"The groundwork of all happiness is health." - Leigh Hunt

Can you’ve gotten a heart attack and never comprehend it?

“Silent” heart attacks that don't cause noticeable symptoms put you at the identical future risk as a classic heart attack.

When you think that of a heart attack, you almost certainly picture a fairly dramatic scene involving someone experiencing severe chest pain, clutching their arm, and falling unconscious to the bottom. .

But in real life today, heart attacks often aren't that common. Some develop no symptoms, or only mild symptoms so unremarkable that folks mistake them for something else—a heart attack from a lunchtime burrito, fatigue, or strained chest muscles. Irritation.

Identifying a silent heart attack

People often don't know they've had a heart attack until they’ve an electrocardiogram (ECG) or stress test and a physician notes symptoms consistent with heart damage. Like traditional symptomatic heart attacks, a silent heart attack involves a blockage of blood flow to the center. It injures and scars a part of the center muscle, forsaking telltale signs.

Unfortunately, though a heart attack may go unnoticed, the damage it causes is real and puts you at a better risk of heart failure or a future heart attack.

Take motion after a silent heart attack.

If you discover that you’ve gotten had a silent heart attack, it is best to take steps to stop or control cardiovascular risk aspects, comparable to hypertension, high cholesterol, or diabetes, any of which A second heart attack may additionally occur.

Doctors don't fully understand why some people haven’t any symptoms — or only mild or unusual ones — during a heart attack, says Dr. O'Donoghue. To higher discover silent heart attacks, she says, more education is required in regards to the less common symptoms, which are sometimes very different from what people picture.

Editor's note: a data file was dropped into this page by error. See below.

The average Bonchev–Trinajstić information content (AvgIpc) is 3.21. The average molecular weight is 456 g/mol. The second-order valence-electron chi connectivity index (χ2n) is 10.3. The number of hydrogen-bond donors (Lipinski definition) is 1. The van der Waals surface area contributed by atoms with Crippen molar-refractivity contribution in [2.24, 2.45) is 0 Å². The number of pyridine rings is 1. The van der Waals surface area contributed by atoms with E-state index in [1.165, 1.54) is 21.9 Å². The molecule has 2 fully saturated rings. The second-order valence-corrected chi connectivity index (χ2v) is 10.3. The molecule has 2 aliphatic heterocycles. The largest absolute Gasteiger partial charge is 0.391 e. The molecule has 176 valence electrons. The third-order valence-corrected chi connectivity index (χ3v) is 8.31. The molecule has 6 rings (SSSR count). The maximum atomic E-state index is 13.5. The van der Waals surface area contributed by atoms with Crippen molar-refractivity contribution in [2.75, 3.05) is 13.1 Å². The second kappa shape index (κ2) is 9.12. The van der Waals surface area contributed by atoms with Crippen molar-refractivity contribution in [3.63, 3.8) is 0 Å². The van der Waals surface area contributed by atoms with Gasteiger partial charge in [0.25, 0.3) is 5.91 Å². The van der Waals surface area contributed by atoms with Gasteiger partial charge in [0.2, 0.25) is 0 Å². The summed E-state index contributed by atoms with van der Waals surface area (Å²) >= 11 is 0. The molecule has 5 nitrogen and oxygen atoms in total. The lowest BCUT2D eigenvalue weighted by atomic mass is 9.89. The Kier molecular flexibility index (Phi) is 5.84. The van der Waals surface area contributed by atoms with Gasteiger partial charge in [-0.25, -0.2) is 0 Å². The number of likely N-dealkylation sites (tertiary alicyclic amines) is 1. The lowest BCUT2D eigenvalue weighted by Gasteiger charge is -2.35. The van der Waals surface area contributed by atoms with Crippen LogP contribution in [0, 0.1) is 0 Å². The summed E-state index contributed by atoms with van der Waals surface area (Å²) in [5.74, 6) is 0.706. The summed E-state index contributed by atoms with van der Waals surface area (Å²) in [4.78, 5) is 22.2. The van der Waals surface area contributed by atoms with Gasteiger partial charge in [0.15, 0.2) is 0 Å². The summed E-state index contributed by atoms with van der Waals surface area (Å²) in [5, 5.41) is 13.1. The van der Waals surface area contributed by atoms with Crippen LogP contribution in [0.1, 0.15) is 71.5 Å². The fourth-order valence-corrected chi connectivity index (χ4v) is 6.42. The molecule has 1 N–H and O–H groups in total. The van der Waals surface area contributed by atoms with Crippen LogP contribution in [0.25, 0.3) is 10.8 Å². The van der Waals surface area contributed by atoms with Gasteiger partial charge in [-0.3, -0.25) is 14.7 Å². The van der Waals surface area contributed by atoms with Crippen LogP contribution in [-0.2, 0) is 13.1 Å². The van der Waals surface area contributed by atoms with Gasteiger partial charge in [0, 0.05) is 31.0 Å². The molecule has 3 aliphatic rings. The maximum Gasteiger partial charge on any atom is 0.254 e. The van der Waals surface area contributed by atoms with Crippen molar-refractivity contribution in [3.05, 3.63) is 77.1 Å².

“I think the biggest misconception about a heart attack is that chest pain is 'painful' – in fact, most patients describe chest pain as a feeling of heaviness or squeezing in nature. Coffee can be light,” she says. “Women may additionally experience more odd symptoms, comparable to shortness of breath, nausea, sweating, and tingling within the left arm or jaw.”

If you experience these symptoms, it's best to get them checked out instantly. Even in the event that they don't become heartwarming, it really is best to be protected than sorry.

Be careful heart!

Take these steps to stop heart disease:

Talk to your doctor about risk aspects. Identify things in your health history which will put you at higher risk for heart attack, comparable to hypertension, high cholesterol, family history of heart disease, and diabetes. Don't forget to say risk aspects specific to women, comparable to a history of early menopause (before age 40) or a past episode of preeclampsia (a potentially life-threatening pregnancy complication marked by hypertension and urinary I actually have protein).

Review your risk aspects along with your doctor. Be aware that your risk of heart problems may increase after menopause or after changes in your health.

Get screened. Monitor your blood pressure, and if you’ve gotten risk aspects, comparable to a family history of the disease, being chubby or obese, or having gestational diabetes while pregnant.

Adopt a healthy lifestyle. Eat a heart-healthy food plan, meaning a food plan high in vegatables and fruits, whole grains, and healthy fats, and low in processed foods, saturated fat, and sugar. Along with regular exercise, getting adequate high-quality sleep can be necessary. You also needs to work to cut back your stress levels.

Management of risk aspects

“Because heart attack symptoms can be missed, it's important to continue regular follow-up with your primary care provider,” says Dr. O'Donoghue. She says he or she desires to order an ECG infrequently. “If a silent heart attack is identified, it can lead to further testing and appropriate treatment to ensure that another one does not occur and that the heart is healthy,” says Dr. O'Donoghue. Protect the muscles.”

Being energetic may also help be certain that your heart is healthy and that any risk aspects you’ve gotten for heart disease are properly managed.

Lifestyle changes, including improving food plan, quitting smoking, and exercising, will help protect you from additional heart problems, says Dr. O'Donoghue, even for those who've already had a silent heart attack. .

Photo: © dragana991/Getty Images